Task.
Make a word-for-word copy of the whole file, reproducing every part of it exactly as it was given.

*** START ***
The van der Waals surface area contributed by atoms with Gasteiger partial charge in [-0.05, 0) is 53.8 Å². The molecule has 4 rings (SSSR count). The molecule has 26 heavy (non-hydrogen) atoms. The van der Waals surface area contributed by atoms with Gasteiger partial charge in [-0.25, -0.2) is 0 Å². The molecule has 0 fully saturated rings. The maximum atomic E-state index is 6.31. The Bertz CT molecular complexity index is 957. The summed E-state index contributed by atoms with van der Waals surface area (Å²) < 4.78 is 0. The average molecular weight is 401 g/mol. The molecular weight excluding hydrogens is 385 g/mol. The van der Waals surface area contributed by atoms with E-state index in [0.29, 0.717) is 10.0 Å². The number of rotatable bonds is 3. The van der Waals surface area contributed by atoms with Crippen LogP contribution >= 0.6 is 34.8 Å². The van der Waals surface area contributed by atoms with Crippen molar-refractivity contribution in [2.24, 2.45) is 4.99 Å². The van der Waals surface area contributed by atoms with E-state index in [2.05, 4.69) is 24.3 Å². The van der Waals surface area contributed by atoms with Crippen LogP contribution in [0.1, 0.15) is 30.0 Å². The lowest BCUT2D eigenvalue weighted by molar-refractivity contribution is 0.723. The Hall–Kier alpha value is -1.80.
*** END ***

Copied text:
The van der Waals surface area contributed by atoms with Gasteiger partial charge in [-0.05, 0) is 53.8 Å². The molecule has 4 rings (SSSR count). The molecule has 26 heavy (non-hydrogen) atoms. The van der Waals surface area contributed by atoms with Gasteiger partial charge in [-0.25, -0.2) is 0 Å². The molecule has 0 fully saturated rings. The maximum atomic E-state index is 6.31. The Bertz CT molecular complexity index is 957. The summed E-state index contributed by atoms with van der Waals surface area (Å²) < 4.78 is 0. The average molecular weight is 401 g/mol. The molecular weight excluding hydrogens is 385 g/mol. The van der Waals surface area contributed by atoms with E-state index in [0.29, 0.717) is 10.0 Å². The number of rotatable bonds is 3. The van der Waals surface area contributed by atoms with Crippen LogP contribution >= 0.6 is 34.8 Å². The van der Waals surface area contributed by atoms with Crippen molar-refractivity contribution in [2.24, 2.45) is 4.99 Å². The van der Waals surface area contributed by atoms with E-state index in [2.05, 4.69) is 24.3 Å². The van der Waals surface area contributed by atoms with Crippen LogP contribution in [0.1, 0.15) is 30.0 Å². The lowest BCUT2D eigenvalue weighted by molar-refractivity contribution is 0.723. The Hall–Kier alpha value is -1.80.